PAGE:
“Back in the 1960s cosmologists did not like the Narlikar theory, because it required things like negative energy and negative pressure. Today they have come around to that point of view; now it is not such a no-no in theoretical physics.

“That is indeed what the boys talking about dark energy are really talking about. Dark energy is nothing more than creation. Now people are getting prizes for discovering dark energy and the acceleration of the universe. It is all part and parcel of not really understanding the details of the creation process.

“But this is not pointing cosmologists back to the alternatives. Everybody is swayed by the tremendous amount of propaganda associated with the big bang. Now we have a huge and most impressive bandwagon that everyone is rolling in cosmology. If you sit in a minority position, as a few of us have done over the years (we are all well known and have done other interesting things, so people don’t treat us too unreasonably), you can’t get any funding for research into any of these things. Without money you can’t get research grants and you can’t get observing time. I can’t reasonably ask young men and women scientists to work in that field, because I shall not be able to get them jobs. You’ll find that there is almost complete orthodoxy in the hiring in all the best institutions.”

On moving heaven and earth:

“For most people cosmology equals the big bang—is synonymous with the big bang. It is not true, in my view, but that is the way everyone is now talking, working, thinking and expecting, in the same way that in 1930 people became convinced that the universe is expanding. It is an idea that people take and now include in their thinking and their dreaming. We are told that we now understand what happened in a hot big bang.

“When people make observations, they want to explain them. In the early days, people were observing and would publish without trying to fit it to a theory or into a puzzle. But things have changed. Today if you submit a paper and do not explain where it fits in, the referees and your colleagues will be chasing you saying that you must understand this, that or the other.

“The only thing we have going for us as scientists is the respect of our colleagues. And that comes through what we say or write. If others don’t like what we say or write, our reputations suffer, and for most young people that means they don’t get jobs or support for their work. It is a pernicious system.

“The problem is that scientists are people. We like to think that we are creative people, and we are. But also, like other people, we are conservative. We may say we love new ideas, but if I’ve been working on something for 20 years I become dedicated to it.

Take redshifts for example. If redshifts are a measure of the distance of quasars, then people who are studying quasars are studying the edge of the universe. So far so good. But suppose I don’t believe redshift is about distance, and I turn out to be right. Then all of the other people have to admit that they have wasted the last 20 years of their lives. People will move heaven and earth to see that this does not happen. I have seen this happen in practice. Most people don’t change their mind; most people repeat their thesis over and over.”

Geoffrey Burbidge [Wikipedia]

CASS Research

The Bruce Medalists: Geoffrey Burbidge

Wednesday, January 27, 2010

Clear-cutting and law suits

International Year of Biodiversity

It appears that biodiversity is caught between the law [conscientious citizens] and clear-cutting [commerce].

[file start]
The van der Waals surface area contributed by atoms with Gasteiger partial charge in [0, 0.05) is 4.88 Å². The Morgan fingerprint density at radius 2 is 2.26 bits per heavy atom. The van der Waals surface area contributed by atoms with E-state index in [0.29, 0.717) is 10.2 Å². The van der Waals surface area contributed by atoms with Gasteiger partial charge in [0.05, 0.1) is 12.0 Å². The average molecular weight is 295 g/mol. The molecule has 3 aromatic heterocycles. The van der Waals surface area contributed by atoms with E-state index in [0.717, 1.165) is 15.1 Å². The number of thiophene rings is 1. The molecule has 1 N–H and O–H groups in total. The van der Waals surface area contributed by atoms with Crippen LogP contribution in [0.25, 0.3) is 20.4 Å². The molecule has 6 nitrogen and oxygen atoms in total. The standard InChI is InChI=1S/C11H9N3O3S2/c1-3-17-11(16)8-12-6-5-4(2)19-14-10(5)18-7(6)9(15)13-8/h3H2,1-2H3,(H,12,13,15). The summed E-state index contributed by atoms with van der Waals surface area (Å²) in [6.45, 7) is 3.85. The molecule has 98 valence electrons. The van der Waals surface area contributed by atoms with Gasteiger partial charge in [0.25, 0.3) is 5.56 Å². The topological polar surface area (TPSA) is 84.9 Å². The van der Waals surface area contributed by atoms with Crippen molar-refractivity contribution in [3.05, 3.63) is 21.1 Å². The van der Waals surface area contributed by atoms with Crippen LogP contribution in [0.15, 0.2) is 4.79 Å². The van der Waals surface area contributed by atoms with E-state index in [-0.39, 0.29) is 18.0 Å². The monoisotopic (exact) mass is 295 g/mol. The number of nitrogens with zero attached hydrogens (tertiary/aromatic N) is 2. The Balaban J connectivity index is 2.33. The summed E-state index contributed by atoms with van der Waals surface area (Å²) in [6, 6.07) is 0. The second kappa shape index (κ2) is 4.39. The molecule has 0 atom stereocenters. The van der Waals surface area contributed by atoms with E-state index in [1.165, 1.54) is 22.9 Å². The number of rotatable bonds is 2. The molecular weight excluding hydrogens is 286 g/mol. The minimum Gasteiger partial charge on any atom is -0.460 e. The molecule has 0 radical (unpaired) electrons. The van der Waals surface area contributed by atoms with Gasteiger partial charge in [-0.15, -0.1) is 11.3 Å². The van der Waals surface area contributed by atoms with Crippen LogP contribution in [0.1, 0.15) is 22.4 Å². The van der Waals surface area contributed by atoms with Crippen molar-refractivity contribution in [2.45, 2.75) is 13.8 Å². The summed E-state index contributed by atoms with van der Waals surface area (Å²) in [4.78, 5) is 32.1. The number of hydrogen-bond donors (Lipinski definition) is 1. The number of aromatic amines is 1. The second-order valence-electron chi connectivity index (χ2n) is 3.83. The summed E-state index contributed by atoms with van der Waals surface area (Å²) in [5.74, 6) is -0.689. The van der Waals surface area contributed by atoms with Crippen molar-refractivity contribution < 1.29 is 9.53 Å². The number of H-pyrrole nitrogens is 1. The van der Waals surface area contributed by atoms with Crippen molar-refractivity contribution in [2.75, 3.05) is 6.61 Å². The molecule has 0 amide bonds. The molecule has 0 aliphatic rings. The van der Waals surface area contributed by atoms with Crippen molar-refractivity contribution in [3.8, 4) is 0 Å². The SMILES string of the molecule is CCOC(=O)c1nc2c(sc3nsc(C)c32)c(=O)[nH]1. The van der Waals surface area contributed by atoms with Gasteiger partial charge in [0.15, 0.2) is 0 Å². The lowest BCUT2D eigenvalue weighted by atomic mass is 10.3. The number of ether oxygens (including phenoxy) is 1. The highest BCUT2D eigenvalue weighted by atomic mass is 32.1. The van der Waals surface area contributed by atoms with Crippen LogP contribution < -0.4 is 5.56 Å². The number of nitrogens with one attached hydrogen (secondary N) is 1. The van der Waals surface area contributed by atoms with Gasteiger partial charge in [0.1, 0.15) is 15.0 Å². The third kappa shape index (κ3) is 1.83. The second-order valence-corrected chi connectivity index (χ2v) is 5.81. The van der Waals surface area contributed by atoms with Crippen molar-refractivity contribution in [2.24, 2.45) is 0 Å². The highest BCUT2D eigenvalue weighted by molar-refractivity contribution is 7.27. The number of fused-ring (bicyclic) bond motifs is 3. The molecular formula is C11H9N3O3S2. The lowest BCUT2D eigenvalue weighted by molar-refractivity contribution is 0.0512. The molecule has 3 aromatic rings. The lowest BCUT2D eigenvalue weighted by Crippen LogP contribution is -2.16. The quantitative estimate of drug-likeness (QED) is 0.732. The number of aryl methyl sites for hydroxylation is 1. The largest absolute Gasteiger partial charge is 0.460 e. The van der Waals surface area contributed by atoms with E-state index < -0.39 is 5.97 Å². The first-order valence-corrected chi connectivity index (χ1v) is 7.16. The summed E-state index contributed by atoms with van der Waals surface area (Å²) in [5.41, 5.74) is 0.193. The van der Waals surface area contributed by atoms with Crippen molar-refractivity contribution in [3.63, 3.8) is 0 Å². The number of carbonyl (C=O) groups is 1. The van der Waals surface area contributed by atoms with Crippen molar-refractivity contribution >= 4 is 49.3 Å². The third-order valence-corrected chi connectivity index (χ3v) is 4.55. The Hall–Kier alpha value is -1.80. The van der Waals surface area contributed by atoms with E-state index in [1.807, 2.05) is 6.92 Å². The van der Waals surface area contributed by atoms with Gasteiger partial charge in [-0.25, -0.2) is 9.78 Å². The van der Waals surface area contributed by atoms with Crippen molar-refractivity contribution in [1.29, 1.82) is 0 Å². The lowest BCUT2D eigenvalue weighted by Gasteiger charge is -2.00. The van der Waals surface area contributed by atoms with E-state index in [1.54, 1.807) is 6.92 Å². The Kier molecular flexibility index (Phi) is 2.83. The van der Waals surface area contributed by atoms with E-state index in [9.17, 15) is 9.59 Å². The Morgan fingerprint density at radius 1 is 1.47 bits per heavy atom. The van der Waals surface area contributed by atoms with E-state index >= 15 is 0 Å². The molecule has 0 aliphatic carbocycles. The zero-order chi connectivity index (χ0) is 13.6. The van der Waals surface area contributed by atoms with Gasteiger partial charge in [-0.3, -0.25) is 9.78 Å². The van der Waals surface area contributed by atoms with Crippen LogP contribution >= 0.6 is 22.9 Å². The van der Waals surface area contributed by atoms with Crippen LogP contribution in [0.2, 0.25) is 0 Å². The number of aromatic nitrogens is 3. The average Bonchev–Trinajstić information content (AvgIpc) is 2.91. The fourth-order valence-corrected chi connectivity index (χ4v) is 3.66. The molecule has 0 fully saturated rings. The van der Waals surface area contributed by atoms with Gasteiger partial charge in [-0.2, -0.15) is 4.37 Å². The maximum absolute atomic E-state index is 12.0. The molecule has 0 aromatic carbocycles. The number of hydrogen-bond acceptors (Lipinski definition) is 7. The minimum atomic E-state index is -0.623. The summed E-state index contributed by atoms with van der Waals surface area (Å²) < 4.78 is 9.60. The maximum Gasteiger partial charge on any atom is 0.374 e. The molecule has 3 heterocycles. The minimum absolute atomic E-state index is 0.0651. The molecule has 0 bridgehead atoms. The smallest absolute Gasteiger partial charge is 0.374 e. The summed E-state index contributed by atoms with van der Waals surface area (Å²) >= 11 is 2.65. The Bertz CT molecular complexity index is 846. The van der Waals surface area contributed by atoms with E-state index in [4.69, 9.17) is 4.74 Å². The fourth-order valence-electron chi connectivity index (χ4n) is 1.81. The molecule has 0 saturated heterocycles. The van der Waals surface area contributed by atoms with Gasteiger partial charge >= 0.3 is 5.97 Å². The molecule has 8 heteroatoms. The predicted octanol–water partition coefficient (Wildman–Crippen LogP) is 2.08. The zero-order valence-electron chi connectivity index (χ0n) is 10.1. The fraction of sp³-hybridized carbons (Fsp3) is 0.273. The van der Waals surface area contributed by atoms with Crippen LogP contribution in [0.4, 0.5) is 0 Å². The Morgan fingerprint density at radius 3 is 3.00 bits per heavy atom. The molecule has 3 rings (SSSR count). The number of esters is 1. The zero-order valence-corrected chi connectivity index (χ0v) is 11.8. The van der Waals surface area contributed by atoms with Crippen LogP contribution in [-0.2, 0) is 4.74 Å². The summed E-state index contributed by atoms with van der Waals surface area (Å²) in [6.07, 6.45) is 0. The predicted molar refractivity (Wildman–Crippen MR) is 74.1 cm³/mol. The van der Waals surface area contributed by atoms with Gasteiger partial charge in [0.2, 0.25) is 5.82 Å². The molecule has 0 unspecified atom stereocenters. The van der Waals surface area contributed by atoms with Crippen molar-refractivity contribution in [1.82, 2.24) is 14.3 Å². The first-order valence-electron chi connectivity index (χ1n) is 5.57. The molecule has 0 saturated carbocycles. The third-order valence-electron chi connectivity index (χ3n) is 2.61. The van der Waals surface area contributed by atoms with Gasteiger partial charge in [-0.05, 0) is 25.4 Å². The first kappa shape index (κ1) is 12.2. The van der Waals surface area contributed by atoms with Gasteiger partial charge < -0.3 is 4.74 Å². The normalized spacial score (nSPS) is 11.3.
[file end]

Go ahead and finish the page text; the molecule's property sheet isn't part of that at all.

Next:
"Lawsuits battle clear-cutting in Sierra Nevada and Cascade ranges"


Margot Roosevelt

January 27th, 2010

Los Angeles Times

Will clear-cutting forests increase global warming? That's a contentious issue as California, which is seeking to slash its carbon footprint, wrestles over rules to manage the state's private forests.

Today, the Center for Biological Diversity, a Tucson-based environmental group, filed lawsuits against the California Department of Forestry in seven California counties to halt logging plans for 5,000 acres across the Sierra Nevada and Cascade regions. The group contends that the agency approved the projects without properly analyzing carbon emissions and climate consequences under the California Environmental Quality Act. "Clear-cutting is an abysmal practice that should have been banned long ago due to its impacts on wildlife and water quality," said Brian Nowicki, CBD's California climate policy director. "Now, in an era when all land-management decisions need to be fully carbon-conscious, there is no excuse to continue to allow clear-cutting."

Sierra Pacific Industries, the timber company that is proposing the logging, responded that its harvesting would result "in a net sequestration rate of carbon dioxide that far exceeds any emissions that might occur." California requires that clear-cut areas be replanted, so that while logging results in emissions of some of the carbon stored in those trees, replanted areas would eventually compensate.

"This out-of-state organization...won't be happy until they have taken away every forest-related job in California," said Mark Pawlicki, director of Corporate Affairs and Sustainability for Sierra Pacific. "The plaintiffs do not understand forestry and they do not understand carbon sequestration." Dave Bischel, president of the California Forestry Assn., an industry trade group, said that the logging plans "provide significant data on the carbon sequestration benefits" adding that 40% of the state's sawmills have closed since January 2000, boosting rural unemployment.

Forests act as carbon sinks, absorbing carbon dioxide from the atmosphere through photosynthesis and storing in the trunks and leaves of trees and shrubs and in the soil. Forestry experts say that the state's 14 million acres of private timberland could be managed to sequester twice as much carbon as they do now. But the technicalities of how to accomplish that are a matter of bitter dispute between environmental groups, state agencies and the timber industry.